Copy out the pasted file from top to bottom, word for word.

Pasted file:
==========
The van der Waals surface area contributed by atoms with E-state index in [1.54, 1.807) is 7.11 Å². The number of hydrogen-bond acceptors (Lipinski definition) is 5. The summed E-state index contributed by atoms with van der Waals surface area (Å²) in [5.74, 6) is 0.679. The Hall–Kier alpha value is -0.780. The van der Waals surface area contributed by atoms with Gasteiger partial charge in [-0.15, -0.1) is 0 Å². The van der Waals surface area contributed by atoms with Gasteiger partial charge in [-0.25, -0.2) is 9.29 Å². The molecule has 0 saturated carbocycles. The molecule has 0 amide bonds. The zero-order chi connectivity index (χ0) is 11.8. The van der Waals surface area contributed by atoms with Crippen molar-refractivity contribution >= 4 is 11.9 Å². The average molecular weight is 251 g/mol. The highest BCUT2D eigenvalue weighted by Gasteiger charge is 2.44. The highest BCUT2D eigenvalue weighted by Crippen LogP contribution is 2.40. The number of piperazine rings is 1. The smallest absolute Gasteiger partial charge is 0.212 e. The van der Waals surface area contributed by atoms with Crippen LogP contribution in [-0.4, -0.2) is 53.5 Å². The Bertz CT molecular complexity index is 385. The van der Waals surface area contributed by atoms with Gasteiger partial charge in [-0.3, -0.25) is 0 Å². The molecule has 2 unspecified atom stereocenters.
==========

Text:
The van der Waals surface area contributed by atoms with E-state index in [1.54, 1.807) is 7.11 Å². The number of hydrogen-bond acceptors (Lipinski definition) is 5. The summed E-state index contributed by atoms with van der Waals surface area (Å²) in [5.74, 6) is 0.679. The Hall–Kier alpha value is -0.780. The van der Waals surface area contributed by atoms with Gasteiger partial charge in [-0.15, -0.1) is 0 Å². The van der Waals surface area contributed by atoms with Gasteiger partial charge in [-0.25, -0.2) is 9.29 Å². The molecule has 0 saturated carbocycles. The molecule has 0 amide bonds. The zero-order chi connectivity index (χ0) is 11.8. The van der Waals surface area contributed by atoms with Crippen molar-refractivity contribution >= 4 is 11.9 Å². The average molecular weight is 251 g/mol. The highest BCUT2D eigenvalue weighted by Gasteiger charge is 2.44. The highest BCUT2D eigenvalue weighted by Crippen LogP contribution is 2.40. The number of piperazine rings is 1. The smallest absolute Gasteiger partial charge is 0.212 e. The van der Waals surface area contributed by atoms with Crippen LogP contribution in [-0.4, -0.2) is 53.5 Å². The Bertz CT molecular complexity index is 385. The van der Waals surface area contributed by atoms with Gasteiger partial charge in [-0.3, -0.25) is 0 Å². The molecule has 2 unspecified atom stereocenters.